I would like to talk to you about one of the biggest crises we face today, a crisis of language when we talk about the public sector. In order to achieve the big ambitions, such as the need for smart and sustainable growth and to rebalance the economies away from speculative and short-term growth and towards the long-run, we need very big thinking by both the public and private sector. Whereas we have talked in detail about what private organisations should do, we have completely dismissed the role of the public sector. We have not really thought of the public sector’s role as an engine of growth. Nor have we thought about how to organise public sector institutions and how to go beyond the usual discussion of how the public sector is not only de-risking the private sector, but actually taking on the big vision risk and missions and should therefore participate in the rewards which are a result of this investment.
Keynes captured this message by stating: "Practical men, who believe themselves to be quite exempt from any intellectual influence, are usually the slaves of some defunct economist. …I am sure that the power of vested interests is vastly exaggerated compared with the gradual encroachment of ideas." (The General Theory of Employment Interest and Money, 1936). He was of course referring to the fact that behind every practical man or woman there was a defunct economist. He talks about the encroachment of ideas in policymakers’ minds and in terms of narrow economic thinking driving policy. What I want to focus on is the very narrow, encroached and captured way in which we talk about the role of the state in the economy. I will be focusing on the role of the state in what we – and you here in the OECD – call "smart growth", innovation-led growth.
The narrow way of talking about it is the state, at best, fixing certain types of market failures, I am sure a lot of you are already well informed of that approach. The most typical market failure in innovation is the whole public good problem of basic research. Basic research has very high spill overs, it is very hard to appropriate its returns and has very little private investment. So the overall consensus is that the public sector and different kinds of public investments should be funding innovation, as it mainly concerns the public good. This is what we are taught when we study industrial organisation and the role of the public sector in innovation. Of course we are also told that it is very important for government to be fixing different types of system failures.
I am honoured to have the R.M Phillips Chair at SPRU – which Christopher Freeman held. He was very important in founding the systems of innovation literature which has very much informed different types of national and transnational policies which focus on horizontal measures. These underline that it is not enough to solely get great knowledge in science, but also to invest in these horizontal institutions, such as science-industry links, to actually allow this new information in science to get disseminated and diffused throughout the economy. Chris Freeman’s work runs very deep. Unfortunately however, the way it has been interpreted is only through the role of government in terms of facilitating innovation and creating the conditions for innovation in the private sector through these different horizontal measures which include: funding education, infrastructure, science-industry links and appropriate financial tools for industry.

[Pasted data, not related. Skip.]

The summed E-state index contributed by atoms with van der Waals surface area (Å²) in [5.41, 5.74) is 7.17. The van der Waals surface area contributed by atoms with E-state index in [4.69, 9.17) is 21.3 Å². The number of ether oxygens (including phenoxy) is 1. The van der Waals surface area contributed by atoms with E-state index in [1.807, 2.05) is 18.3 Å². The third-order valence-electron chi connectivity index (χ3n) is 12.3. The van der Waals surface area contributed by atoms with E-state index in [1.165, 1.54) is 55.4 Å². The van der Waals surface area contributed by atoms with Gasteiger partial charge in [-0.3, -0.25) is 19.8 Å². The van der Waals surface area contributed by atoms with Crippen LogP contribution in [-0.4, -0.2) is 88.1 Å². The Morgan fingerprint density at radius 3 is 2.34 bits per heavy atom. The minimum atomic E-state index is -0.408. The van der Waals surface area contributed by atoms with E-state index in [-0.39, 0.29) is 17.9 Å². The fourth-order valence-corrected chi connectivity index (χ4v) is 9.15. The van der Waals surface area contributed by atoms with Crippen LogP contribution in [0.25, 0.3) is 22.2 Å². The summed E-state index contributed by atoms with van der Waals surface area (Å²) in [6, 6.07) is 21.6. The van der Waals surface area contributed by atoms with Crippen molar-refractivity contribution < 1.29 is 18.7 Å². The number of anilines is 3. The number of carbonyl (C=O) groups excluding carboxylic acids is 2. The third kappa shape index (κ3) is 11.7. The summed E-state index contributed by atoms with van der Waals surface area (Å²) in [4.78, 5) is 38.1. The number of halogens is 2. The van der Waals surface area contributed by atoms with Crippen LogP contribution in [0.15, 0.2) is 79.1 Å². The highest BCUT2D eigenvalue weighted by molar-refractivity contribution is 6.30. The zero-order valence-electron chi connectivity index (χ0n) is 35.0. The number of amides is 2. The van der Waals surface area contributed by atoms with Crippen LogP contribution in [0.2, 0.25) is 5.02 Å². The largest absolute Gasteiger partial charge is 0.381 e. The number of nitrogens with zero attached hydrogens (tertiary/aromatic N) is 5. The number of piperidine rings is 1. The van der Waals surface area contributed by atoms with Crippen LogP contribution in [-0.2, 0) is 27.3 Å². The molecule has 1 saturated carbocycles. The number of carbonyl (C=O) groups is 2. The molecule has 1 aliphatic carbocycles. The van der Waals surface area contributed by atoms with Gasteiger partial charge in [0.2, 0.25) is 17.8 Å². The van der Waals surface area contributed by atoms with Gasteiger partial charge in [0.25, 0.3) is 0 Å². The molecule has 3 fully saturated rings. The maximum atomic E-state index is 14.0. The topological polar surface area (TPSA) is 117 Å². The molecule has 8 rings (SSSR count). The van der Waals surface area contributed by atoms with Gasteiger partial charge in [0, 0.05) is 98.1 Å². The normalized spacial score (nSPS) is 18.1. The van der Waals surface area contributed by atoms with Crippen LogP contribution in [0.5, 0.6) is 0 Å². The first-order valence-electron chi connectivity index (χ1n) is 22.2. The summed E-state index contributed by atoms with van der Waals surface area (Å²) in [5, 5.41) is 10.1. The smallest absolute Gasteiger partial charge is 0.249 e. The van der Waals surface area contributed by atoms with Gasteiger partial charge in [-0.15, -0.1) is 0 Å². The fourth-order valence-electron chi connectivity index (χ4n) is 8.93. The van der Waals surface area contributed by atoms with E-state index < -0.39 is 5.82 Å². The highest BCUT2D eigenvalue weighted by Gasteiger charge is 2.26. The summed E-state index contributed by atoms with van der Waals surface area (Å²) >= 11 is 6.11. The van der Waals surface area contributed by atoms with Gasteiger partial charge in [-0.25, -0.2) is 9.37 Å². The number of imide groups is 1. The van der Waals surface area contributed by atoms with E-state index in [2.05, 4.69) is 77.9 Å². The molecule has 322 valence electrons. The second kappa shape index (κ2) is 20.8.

What I want to focus on is what is missing from these narratives, but before I do, let me read a quote by the Economist: "Governments have always been lousy at picking winners, and they are likely to become more so, as legions of entrepreneurs and tinkerers swap designs online, turn them into products at home and market them globally from a garage. As the revolution rages, governments should stick to the basics: better schools for a skilled workforce, clear rules and a level playing field for enterprises of all kinds… Leave the rest to the revolutionaries." (The Third Industrial Revolution, The Economist, April 21, 2012).
Mariana Mazzucato received a BA from Tufts University in International Relations and History and a PhD in Economics from the Graduate Faculty of the New School.
After her Marie Curie funded post-doctoral fellowship in economics at the London Business School, she held academic posts at Denver University, the Open University, Bocconi University, and Sussex University where she now holds the prestigious RM Phillips chair in the Economics of Innovation in the Science Policy Research Unit (SPRU).
Her research focuses on the relationship between financial markets, innovation, and economic growth at the company, industry and national level. Between 2009-2012 she directed a large 3 year European Commission FP7 funded project on Finance and Innovation (FINNOV); her current project on Financing Innovation is funded by the Institute for New Economic Thinking (INET); and her project on Finance and Mission Oriented Investments is funded by the Ford Foundation's Reforming Global Financial Governance initiative.
Her new book The Entrepreneurial State: debunking private vs. public sector myths (Anthem, 2013) has been translated into 8 languages and was on the 2013 Books of the Year list of the Financial Times, Forbes and the Huffington Post.
The book focuses on the need to develop new frameworks to understand the role of the state in economic growth—and how to enable rewards from innovation to be just as ‘social’ as the risks taken.
In 2013 the New Republic called her one of the '3 most important thinkers about innovation'. She advises different governments and the EC on innovation-led growth.
©OECD Observer February 2015